For this post, no extended post was written because no dump could be provided.
Additionally, for this kind of troubleshooting another computer that can be used for testing is recommended but not required. This is only the case if the DOS tests don’t give any errors.
The problem description:
i just completed a new computer build with a i3-6100 and a gtx760 with an msi h110m mobo and 8gb of gbmicro ddr4 single stick.
Now i need to install windows 10 on a EMPTY hard drive without any os(the hard drive is not brand new but its still very usable), and at like 25% the install crashes every time with a kernel security failure what the heck am i supposed to do ?
i am using a usb drive to boot the windows 10 install
Link: BSOD Kernel security check failure on EMPTY hard drive
For the 0x139 Kernel Security Check Failure BSOD I cannot yet say from my own experience what possible causes could be, because relatevily spoken I haven’t seen this BSOD much.
As many others may do, the first step of troubleshooting I took was ruling out as much as possible causes, like drivers, program issues, setting issues, a.ka. the software.
Even though it is obvious that software may unlikely be a possible cause, I did this to create a list of the most likely possible causes, namely the parts of the hardware.
As most of the hardware was brand new, a first thought would be that either of the parts could be faulty.
So, having in mind that the user cannot use its current system and that some hardware tests are Windows application, I ordened the troubleshooting steps to perform in order of DOS based tests to tests that need to be performed on a different system.
A quick breakdown of the parts with software tests.
1. RAM, built-in Windows Memory test, MemTest86+.
– MemTest86+ is usually better, but from time to time the built-in Windows Memory test is able to find bad RAM.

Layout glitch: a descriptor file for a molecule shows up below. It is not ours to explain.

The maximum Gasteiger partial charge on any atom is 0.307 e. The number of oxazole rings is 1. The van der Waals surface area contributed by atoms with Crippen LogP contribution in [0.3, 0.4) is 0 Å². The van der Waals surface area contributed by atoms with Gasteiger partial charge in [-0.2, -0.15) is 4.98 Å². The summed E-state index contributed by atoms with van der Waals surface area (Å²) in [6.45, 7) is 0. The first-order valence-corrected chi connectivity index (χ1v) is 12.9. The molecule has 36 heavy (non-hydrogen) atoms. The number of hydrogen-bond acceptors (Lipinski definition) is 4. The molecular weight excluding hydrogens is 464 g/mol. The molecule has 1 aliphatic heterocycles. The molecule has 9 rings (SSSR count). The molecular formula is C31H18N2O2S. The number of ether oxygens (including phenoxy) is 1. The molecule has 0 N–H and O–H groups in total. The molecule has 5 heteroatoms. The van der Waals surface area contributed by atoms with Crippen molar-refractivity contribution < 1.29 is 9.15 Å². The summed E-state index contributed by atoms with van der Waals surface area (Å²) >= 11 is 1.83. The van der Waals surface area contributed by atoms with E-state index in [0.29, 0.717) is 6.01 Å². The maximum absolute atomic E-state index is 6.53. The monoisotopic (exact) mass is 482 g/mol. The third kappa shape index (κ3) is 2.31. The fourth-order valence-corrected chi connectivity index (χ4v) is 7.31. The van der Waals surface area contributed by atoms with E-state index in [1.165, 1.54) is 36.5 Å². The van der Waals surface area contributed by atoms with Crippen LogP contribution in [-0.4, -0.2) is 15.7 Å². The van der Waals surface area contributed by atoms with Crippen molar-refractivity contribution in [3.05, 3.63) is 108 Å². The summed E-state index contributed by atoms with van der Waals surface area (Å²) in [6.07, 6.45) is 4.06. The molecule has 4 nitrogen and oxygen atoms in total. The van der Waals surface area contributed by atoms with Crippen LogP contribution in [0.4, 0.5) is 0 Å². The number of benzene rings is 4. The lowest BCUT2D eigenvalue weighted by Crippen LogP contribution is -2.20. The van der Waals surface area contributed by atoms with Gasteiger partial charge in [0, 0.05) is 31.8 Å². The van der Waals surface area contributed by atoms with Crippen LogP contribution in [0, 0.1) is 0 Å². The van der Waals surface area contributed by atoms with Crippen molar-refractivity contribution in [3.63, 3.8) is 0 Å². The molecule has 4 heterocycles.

2. HDD, SeaTools, HDTune and the built-in chkdsk.
3. GPU, Furmark
4. CPU, Prime95 and IntelBurnTest
Many will say that MemTest86+ is usually better, but from time to time the built-in Windows Memory test is able to find bad RAM too. Still it is recommmended to run MemTest86+.
– SeaTools is both a Windows application and a DOS based test, it is recommended to use the DOS based version because the test is then capable of scanning the whole drive without any issues due to interference of other software.
– HDTune is a Windows application, I suggest it due to its capability of checking the SMART, scanning for bad blocks and performing a benchmark. HDTune can be used on both SSD’s and HDD’s.
– Chkdsk is a DOS based test, it is recommended to run this utility with the command swith /r. Doing so will let chkdsk attempt to fix any corruption it can find in the file system and replace bad sectors if possible.
Furmark is a Windows application, Furmark is a program that stresses the GPU in a way that causes the temperature to rise very quickly. With this program you can identify cooling issues and bad GPU’s.
Prime95 is a Windows application that stress tests the CPU, it is similar to Furmark with the only difference that I’ve never seen Furmark giving errors.
These 4 parts can be tested through software, all other parts such as the PSU, motherboard, cabling, etc., can only be tested by replacement.
The troubleshooting steps suggested were only the first 2 of the breakdown, because
– they are (mostly) DOS based tests,
– I didn’t want the user to do too much immediately and lastly
– the memory test showed errors after the first pass.
Fortunately the user ran the test twice in different slots before reporting back the results, but since there was only a single stick another system was required for testing to find out if the single stick or the motherboard itself was bad.
Unfortunately I don’t know if the RAM itself was bad or the motherboard, because the user hasn’t reported back the result of the last troubleshooting steps.
This conclused the blog post.